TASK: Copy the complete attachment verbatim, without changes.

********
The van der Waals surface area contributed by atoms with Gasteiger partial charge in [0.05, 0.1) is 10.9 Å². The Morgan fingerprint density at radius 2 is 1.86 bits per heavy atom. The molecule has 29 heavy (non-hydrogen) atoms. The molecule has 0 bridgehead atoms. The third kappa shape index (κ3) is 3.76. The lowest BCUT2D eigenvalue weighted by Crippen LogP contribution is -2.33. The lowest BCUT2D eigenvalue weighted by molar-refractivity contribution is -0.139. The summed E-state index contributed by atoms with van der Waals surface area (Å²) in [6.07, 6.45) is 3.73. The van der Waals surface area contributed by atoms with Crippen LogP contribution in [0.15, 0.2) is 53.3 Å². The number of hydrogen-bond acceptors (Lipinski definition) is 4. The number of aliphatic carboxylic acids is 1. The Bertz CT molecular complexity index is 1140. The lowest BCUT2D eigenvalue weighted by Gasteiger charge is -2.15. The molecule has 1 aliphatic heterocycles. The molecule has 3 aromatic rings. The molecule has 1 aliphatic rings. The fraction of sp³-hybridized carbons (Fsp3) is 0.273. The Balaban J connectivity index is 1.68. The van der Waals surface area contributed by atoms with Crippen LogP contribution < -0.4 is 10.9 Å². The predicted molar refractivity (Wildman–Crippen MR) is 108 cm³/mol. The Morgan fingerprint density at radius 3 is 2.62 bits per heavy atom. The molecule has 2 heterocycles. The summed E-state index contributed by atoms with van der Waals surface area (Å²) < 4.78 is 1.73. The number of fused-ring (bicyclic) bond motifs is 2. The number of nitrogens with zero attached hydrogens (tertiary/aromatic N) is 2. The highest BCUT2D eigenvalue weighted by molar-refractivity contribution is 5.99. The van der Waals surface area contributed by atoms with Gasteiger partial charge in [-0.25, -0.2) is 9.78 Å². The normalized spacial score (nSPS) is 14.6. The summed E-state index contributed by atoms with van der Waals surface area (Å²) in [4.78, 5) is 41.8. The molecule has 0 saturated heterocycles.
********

The van der Waals surface area contributed by atoms with Gasteiger partial charge in [0.05, 0.1) is 10.9 Å². The Morgan fingerprint density at radius 2 is 1.86 bits per heavy atom. The molecule has 29 heavy (non-hydrogen) atoms. The molecule has 0 bridgehead atoms. The third kappa shape index (κ3) is 3.76. The lowest BCUT2D eigenvalue weighted by Crippen LogP contribution is -2.33. The lowest BCUT2D eigenvalue weighted by molar-refractivity contribution is -0.139. The summed E-state index contributed by atoms with van der Waals surface area (Å²) in [6.07, 6.45) is 3.73. The van der Waals surface area contributed by atoms with Crippen LogP contribution in [0.15, 0.2) is 53.3 Å². The number of hydrogen-bond acceptors (Lipinski definition) is 4. The number of aliphatic carboxylic acids is 1. The Bertz CT molecular complexity index is 1140. The lowest BCUT2D eigenvalue weighted by Gasteiger charge is -2.15. The molecule has 1 aliphatic heterocycles. The molecule has 3 aromatic rings. The molecule has 1 aliphatic rings. The fraction of sp³-hybridized carbons (Fsp3) is 0.273. The Balaban J connectivity index is 1.68. The van der Waals surface area contributed by atoms with Crippen LogP contribution < -0.4 is 10.9 Å². The predicted molar refractivity (Wildman–Crippen MR) is 108 cm³/mol. The Morgan fingerprint density at radius 3 is 2.62 bits per heavy atom. The molecule has 2 heterocycles. The summed E-state index contributed by atoms with van der Waals surface area (Å²) < 4.78 is 1.73. The number of fused-ring (bicyclic) bond motifs is 2. The number of nitrogens with zero attached hydrogens (tertiary/aromatic N) is 2. The highest BCUT2D eigenvalue weighted by molar-refractivity contribution is 5.99. The van der Waals surface area contributed by atoms with Gasteiger partial charge in [-0.25, -0.2) is 9.78 Å². The normalized spacial score (nSPS) is 14.6. The summed E-state index contributed by atoms with van der Waals surface area (Å²) in [4.78, 5) is 41.8. The molecule has 0 saturated heterocycles.